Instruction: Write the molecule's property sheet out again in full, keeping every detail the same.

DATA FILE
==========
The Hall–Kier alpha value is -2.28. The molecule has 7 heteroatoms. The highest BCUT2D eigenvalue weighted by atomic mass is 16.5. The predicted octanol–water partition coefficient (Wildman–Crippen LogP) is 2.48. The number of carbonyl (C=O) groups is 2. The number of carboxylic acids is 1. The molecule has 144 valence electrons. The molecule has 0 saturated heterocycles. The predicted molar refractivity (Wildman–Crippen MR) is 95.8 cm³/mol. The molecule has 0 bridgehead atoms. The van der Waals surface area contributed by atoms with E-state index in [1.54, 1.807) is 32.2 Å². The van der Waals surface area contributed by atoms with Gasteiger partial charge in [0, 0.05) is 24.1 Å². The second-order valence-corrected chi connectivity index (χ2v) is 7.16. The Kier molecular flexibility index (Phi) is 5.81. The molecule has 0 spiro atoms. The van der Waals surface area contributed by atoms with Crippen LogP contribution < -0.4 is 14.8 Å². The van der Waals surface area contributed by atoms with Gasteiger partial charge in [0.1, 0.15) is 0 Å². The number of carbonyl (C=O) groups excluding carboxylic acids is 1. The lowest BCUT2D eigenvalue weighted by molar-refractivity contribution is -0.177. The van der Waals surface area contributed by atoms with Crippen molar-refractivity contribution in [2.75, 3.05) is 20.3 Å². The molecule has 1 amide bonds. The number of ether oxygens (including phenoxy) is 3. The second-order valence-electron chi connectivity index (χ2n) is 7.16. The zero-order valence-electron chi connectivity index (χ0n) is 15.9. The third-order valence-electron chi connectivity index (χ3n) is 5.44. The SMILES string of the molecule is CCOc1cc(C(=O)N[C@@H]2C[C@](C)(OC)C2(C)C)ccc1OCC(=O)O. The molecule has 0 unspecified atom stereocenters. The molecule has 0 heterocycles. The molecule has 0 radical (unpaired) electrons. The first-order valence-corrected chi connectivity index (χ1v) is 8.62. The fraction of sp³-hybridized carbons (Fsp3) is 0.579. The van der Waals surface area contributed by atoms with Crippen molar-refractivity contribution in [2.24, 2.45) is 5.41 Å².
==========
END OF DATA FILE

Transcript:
The Hall–Kier alpha value is -2.28. The molecule has 7 heteroatoms. The highest BCUT2D eigenvalue weighted by atomic mass is 16.5. The predicted octanol–water partition coefficient (Wildman–Crippen LogP) is 2.48. The number of carbonyl (C=O) groups is 2. The number of carboxylic acids is 1. The molecule has 144 valence electrons. The molecule has 0 saturated heterocycles. The predicted molar refractivity (Wildman–Crippen MR) is 95.8 cm³/mol. The molecule has 0 bridgehead atoms. The van der Waals surface area contributed by atoms with E-state index in [1.54, 1.807) is 32.2 Å². The van der Waals surface area contributed by atoms with Gasteiger partial charge in [0, 0.05) is 24.1 Å². The second-order valence-corrected chi connectivity index (χ2v) is 7.16. The Kier molecular flexibility index (Phi) is 5.81. The molecule has 0 spiro atoms. The van der Waals surface area contributed by atoms with Crippen LogP contribution < -0.4 is 14.8 Å². The van der Waals surface area contributed by atoms with Gasteiger partial charge in [0.1, 0.15) is 0 Å². The number of carbonyl (C=O) groups excluding carboxylic acids is 1. The lowest BCUT2D eigenvalue weighted by molar-refractivity contribution is -0.177. The van der Waals surface area contributed by atoms with Crippen molar-refractivity contribution in [2.75, 3.05) is 20.3 Å². The molecule has 1 amide bonds. The number of ether oxygens (including phenoxy) is 3. The second-order valence-electron chi connectivity index (χ2n) is 7.16. The zero-order valence-electron chi connectivity index (χ0n) is 15.9. The third-order valence-electron chi connectivity index (χ3n) is 5.44. The SMILES string of the molecule is CCOc1cc(C(=O)N[C@@H]2C[C@](C)(OC)C2(C)C)ccc1OCC(=O)O. The molecule has 0 unspecified atom stereocenters. The molecule has 0 heterocycles. The molecule has 0 radical (unpaired) electrons. The first-order valence-corrected chi connectivity index (χ1v) is 8.62. The fraction of sp³-hybridized carbons (Fsp3) is 0.579. The van der Waals surface area contributed by atoms with Crippen molar-refractivity contribution in [2.24, 2.45) is 5.41 Å².